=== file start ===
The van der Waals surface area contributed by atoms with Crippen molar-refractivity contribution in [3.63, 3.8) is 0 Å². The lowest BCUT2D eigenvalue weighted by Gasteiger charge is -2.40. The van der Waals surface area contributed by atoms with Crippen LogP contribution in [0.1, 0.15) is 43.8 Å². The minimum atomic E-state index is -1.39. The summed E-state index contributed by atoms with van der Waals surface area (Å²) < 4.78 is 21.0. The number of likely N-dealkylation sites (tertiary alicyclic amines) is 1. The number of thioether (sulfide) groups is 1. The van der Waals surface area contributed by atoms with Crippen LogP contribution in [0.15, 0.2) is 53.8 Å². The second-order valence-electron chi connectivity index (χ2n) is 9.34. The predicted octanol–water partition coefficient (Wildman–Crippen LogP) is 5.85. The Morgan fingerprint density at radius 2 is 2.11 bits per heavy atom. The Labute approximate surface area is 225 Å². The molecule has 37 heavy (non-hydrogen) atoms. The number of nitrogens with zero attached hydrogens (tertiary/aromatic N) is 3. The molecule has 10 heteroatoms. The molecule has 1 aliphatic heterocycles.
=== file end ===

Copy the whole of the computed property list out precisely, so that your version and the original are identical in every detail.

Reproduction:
The van der Waals surface area contributed by atoms with Crippen molar-refractivity contribution in [3.63, 3.8) is 0 Å². The lowest BCUT2D eigenvalue weighted by Gasteiger charge is -2.40. The van der Waals surface area contributed by atoms with Crippen LogP contribution in [0.1, 0.15) is 43.8 Å². The minimum atomic E-state index is -1.39. The summed E-state index contributed by atoms with van der Waals surface area (Å²) < 4.78 is 21.0. The number of likely N-dealkylation sites (tertiary alicyclic amines) is 1. The number of thioether (sulfide) groups is 1. The van der Waals surface area contributed by atoms with Crippen LogP contribution in [0.15, 0.2) is 53.8 Å². The second-order valence-electron chi connectivity index (χ2n) is 9.34. The predicted octanol–water partition coefficient (Wildman–Crippen LogP) is 5.85. The Morgan fingerprint density at radius 2 is 2.11 bits per heavy atom. The Labute approximate surface area is 225 Å². The molecule has 37 heavy (non-hydrogen) atoms. The number of nitrogens with zero attached hydrogens (tertiary/aromatic N) is 3. The molecule has 10 heteroatoms. The molecule has 1 aliphatic heterocycles.